Edwards states that:
whatever some have imagined and pretended about promises made to natural men's earnest seeking and knocking, it is plain and manifest, that whatever pains a natural man takes in religion, whatever prayers he makes, till he believes in Christ, God is under no manner of obligation to keep him a moment from eternal destruction.
By natural man, Edwards means any person who has not become a Christian and been saved by making a confession of faith that Christ is his lord.
Edwards is stating that the purpose of his sermon is to illustrate that an unsaved individual can at any moment be plunged into the fires of hell. Edwards goes to great pains to describe how the unsaved live: they are like people trying to cross over a great fire on a very rickety bridge that is missing planks: they could at any step fall through the rotting planks to perish horribly. Or they are like a spider dangled over a fire, or like people walking on an unstable shore, liable at any time to slip into the pit of a raging inferno.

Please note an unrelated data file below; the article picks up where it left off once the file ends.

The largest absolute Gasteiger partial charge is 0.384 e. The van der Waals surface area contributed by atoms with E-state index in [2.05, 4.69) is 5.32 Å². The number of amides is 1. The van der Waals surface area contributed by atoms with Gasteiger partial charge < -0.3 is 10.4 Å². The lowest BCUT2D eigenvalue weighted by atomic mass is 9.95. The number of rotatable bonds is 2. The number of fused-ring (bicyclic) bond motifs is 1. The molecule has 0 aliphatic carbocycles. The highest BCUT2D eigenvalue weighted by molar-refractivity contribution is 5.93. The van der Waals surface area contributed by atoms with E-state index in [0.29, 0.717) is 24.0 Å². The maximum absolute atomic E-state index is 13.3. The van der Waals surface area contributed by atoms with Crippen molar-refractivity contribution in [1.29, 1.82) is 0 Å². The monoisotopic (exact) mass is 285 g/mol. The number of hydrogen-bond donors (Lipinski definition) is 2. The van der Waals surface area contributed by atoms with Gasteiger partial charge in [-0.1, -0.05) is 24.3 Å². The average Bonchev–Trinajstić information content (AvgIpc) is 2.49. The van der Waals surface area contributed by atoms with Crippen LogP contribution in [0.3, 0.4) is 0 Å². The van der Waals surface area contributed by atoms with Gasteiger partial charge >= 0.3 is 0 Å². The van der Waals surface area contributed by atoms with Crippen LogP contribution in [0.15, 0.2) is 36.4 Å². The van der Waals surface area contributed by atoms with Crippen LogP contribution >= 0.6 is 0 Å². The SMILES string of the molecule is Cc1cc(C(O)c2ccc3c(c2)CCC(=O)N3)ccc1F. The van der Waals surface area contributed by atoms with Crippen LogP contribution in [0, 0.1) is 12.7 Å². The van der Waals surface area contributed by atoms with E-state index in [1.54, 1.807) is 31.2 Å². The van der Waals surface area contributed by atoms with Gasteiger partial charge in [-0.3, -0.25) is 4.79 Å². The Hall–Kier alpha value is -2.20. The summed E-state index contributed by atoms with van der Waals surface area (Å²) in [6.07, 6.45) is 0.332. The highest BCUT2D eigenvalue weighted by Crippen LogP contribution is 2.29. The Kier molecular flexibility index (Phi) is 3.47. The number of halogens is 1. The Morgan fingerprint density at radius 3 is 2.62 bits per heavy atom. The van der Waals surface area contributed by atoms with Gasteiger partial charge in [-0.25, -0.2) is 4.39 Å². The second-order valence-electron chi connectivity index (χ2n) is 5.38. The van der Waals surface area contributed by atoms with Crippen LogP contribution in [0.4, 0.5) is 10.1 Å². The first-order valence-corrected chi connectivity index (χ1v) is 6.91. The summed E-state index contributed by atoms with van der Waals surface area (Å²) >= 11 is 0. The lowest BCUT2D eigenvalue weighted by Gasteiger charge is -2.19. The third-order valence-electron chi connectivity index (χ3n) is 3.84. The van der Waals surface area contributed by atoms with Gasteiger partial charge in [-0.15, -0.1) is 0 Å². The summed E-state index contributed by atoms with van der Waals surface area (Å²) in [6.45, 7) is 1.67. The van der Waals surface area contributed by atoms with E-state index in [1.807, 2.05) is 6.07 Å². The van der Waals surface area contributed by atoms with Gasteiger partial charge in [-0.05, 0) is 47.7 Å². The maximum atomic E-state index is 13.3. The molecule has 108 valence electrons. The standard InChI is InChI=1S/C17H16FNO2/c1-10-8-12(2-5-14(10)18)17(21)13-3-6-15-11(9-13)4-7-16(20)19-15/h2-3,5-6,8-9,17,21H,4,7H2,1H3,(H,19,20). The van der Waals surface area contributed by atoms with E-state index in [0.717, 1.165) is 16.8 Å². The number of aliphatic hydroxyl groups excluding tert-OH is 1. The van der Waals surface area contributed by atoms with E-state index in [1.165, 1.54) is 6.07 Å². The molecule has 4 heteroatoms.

Edwards is graphic in illustrating the plight of the unsaved. He does this to try to bring people to Christ. To him, there is no middle ground between eternal damnation and salvation.